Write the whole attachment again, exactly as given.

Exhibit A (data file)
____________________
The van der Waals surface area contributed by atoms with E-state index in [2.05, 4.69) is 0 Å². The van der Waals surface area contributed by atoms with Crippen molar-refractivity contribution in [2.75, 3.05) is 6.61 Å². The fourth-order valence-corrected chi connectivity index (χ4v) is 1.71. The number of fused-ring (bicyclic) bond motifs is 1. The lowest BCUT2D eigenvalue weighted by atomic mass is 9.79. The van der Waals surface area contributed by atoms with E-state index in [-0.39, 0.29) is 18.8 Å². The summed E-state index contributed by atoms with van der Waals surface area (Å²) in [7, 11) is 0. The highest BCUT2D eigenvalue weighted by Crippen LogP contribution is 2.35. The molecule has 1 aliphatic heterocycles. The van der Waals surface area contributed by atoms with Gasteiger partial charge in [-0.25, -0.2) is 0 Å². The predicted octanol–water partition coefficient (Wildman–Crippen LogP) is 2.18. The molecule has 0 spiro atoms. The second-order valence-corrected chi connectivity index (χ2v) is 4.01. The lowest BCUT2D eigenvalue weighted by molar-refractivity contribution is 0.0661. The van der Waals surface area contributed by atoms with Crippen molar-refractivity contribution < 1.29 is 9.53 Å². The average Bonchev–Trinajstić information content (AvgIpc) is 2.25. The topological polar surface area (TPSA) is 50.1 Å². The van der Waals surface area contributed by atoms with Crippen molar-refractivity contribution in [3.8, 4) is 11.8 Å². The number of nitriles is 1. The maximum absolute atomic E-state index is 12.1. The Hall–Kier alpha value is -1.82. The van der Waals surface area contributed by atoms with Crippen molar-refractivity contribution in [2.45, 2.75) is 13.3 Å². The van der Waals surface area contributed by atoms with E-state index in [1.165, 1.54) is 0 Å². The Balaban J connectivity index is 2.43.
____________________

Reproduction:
The van der Waals surface area contributed by atoms with E-state index in [2.05, 4.69) is 0 Å². The van der Waals surface area contributed by atoms with Crippen molar-refractivity contribution in [2.75, 3.05) is 6.61 Å². The fourth-order valence-corrected chi connectivity index (χ4v) is 1.71. The number of fused-ring (bicyclic) bond motifs is 1. The lowest BCUT2D eigenvalue weighted by atomic mass is 9.79. The van der Waals surface area contributed by atoms with E-state index in [-0.39, 0.29) is 18.8 Å². The summed E-state index contributed by atoms with van der Waals surface area (Å²) in [7, 11) is 0. The highest BCUT2D eigenvalue weighted by Crippen LogP contribution is 2.35. The molecule has 1 aliphatic heterocycles. The van der Waals surface area contributed by atoms with Gasteiger partial charge in [-0.25, -0.2) is 0 Å². The predicted octanol–water partition coefficient (Wildman–Crippen LogP) is 2.18. The molecule has 0 spiro atoms. The second-order valence-corrected chi connectivity index (χ2v) is 4.01. The lowest BCUT2D eigenvalue weighted by molar-refractivity contribution is 0.0661. The van der Waals surface area contributed by atoms with Crippen molar-refractivity contribution < 1.29 is 9.53 Å². The average Bonchev–Trinajstić information content (AvgIpc) is 2.25. The topological polar surface area (TPSA) is 50.1 Å². The van der Waals surface area contributed by atoms with Crippen molar-refractivity contribution in [3.8, 4) is 11.8 Å². The number of nitriles is 1. The maximum absolute atomic E-state index is 12.1. The Hall–Kier alpha value is -1.82. The van der Waals surface area contributed by atoms with Crippen molar-refractivity contribution in [2.45, 2.75) is 13.3 Å². The van der Waals surface area contributed by atoms with E-state index in [1.165, 1.54) is 0 Å². The Balaban J connectivity index is 2.43.